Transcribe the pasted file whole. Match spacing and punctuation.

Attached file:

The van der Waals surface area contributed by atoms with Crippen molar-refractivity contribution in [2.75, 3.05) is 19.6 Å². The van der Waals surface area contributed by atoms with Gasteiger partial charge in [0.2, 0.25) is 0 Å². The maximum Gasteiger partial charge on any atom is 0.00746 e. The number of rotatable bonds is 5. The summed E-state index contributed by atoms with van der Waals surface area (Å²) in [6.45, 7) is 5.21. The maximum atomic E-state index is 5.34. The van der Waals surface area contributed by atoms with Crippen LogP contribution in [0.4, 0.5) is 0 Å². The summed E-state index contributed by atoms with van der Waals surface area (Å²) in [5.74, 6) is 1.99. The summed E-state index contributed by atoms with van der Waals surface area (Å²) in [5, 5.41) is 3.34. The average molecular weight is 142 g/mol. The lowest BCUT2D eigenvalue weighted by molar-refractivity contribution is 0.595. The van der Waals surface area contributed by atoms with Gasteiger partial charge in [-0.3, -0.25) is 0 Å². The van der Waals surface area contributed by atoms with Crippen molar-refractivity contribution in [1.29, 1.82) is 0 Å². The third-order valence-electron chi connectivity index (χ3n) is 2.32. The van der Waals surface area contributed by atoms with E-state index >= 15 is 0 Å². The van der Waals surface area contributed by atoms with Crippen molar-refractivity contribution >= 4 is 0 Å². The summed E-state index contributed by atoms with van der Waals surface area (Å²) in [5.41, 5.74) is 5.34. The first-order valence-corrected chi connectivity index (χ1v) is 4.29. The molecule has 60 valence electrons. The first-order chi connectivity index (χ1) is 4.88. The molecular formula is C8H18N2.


The van der Waals surface area contributed by atoms with Crippen molar-refractivity contribution in [2.75, 3.05) is 19.6 Å². The van der Waals surface area contributed by atoms with Gasteiger partial charge in [0.2, 0.25) is 0 Å². The maximum Gasteiger partial charge on any atom is 0.00746 e. The number of rotatable bonds is 5. The summed E-state index contributed by atoms with van der Waals surface area (Å²) in [6.45, 7) is 5.21. The maximum atomic E-state index is 5.34. The van der Waals surface area contributed by atoms with Crippen LogP contribution in [0.4, 0.5) is 0 Å². The summed E-state index contributed by atoms with van der Waals surface area (Å²) in [5.74, 6) is 1.99. The summed E-state index contributed by atoms with van der Waals surface area (Å²) in [5, 5.41) is 3.34. The average molecular weight is 142 g/mol. The lowest BCUT2D eigenvalue weighted by molar-refractivity contribution is 0.595. The van der Waals surface area contributed by atoms with Gasteiger partial charge in [-0.3, -0.25) is 0 Å². The van der Waals surface area contributed by atoms with Crippen molar-refractivity contribution in [1.29, 1.82) is 0 Å². The third-order valence-electron chi connectivity index (χ3n) is 2.32. The van der Waals surface area contributed by atoms with E-state index >= 15 is 0 Å². The van der Waals surface area contributed by atoms with Crippen molar-refractivity contribution >= 4 is 0 Å². The summed E-state index contributed by atoms with van der Waals surface area (Å²) in [5.41, 5.74) is 5.34. The first-order valence-corrected chi connectivity index (χ1v) is 4.29. The molecule has 60 valence electrons. The first-order chi connectivity index (χ1) is 4.88. The molecular formula is C8H18N2.